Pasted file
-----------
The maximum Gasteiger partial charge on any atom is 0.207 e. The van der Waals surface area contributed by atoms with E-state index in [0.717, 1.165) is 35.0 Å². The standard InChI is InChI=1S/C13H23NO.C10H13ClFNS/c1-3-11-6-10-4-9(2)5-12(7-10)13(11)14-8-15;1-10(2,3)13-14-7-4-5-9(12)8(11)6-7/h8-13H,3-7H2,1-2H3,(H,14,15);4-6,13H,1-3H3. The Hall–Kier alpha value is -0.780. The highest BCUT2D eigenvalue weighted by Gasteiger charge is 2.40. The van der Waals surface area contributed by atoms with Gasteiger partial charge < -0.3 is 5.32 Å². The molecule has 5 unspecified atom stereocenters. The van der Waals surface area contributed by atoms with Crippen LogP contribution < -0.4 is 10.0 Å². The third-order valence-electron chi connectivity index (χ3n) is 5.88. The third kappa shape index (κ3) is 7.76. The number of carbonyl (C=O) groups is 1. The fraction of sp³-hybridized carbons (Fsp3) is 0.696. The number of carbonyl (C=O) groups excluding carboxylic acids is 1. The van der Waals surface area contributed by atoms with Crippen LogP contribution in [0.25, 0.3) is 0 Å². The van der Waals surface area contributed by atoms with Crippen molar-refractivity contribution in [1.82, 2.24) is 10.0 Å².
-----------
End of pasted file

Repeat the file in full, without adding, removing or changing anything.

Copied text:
The maximum Gasteiger partial charge on any atom is 0.207 e. The van der Waals surface area contributed by atoms with E-state index in [0.717, 1.165) is 35.0 Å². The standard InChI is InChI=1S/C13H23NO.C10H13ClFNS/c1-3-11-6-10-4-9(2)5-12(7-10)13(11)14-8-15;1-10(2,3)13-14-7-4-5-9(12)8(11)6-7/h8-13H,3-7H2,1-2H3,(H,14,15);4-6,13H,1-3H3. The Hall–Kier alpha value is -0.780. The highest BCUT2D eigenvalue weighted by Gasteiger charge is 2.40. The van der Waals surface area contributed by atoms with Gasteiger partial charge < -0.3 is 5.32 Å². The molecule has 5 unspecified atom stereocenters. The van der Waals surface area contributed by atoms with Crippen LogP contribution < -0.4 is 10.0 Å². The third-order valence-electron chi connectivity index (χ3n) is 5.88. The third kappa shape index (κ3) is 7.76. The number of carbonyl (C=O) groups is 1. The fraction of sp³-hybridized carbons (Fsp3) is 0.696. The number of carbonyl (C=O) groups excluding carboxylic acids is 1. The van der Waals surface area contributed by atoms with Crippen LogP contribution in [0.25, 0.3) is 0 Å². The van der Waals surface area contributed by atoms with Crippen molar-refractivity contribution in [1.82, 2.24) is 10.0 Å².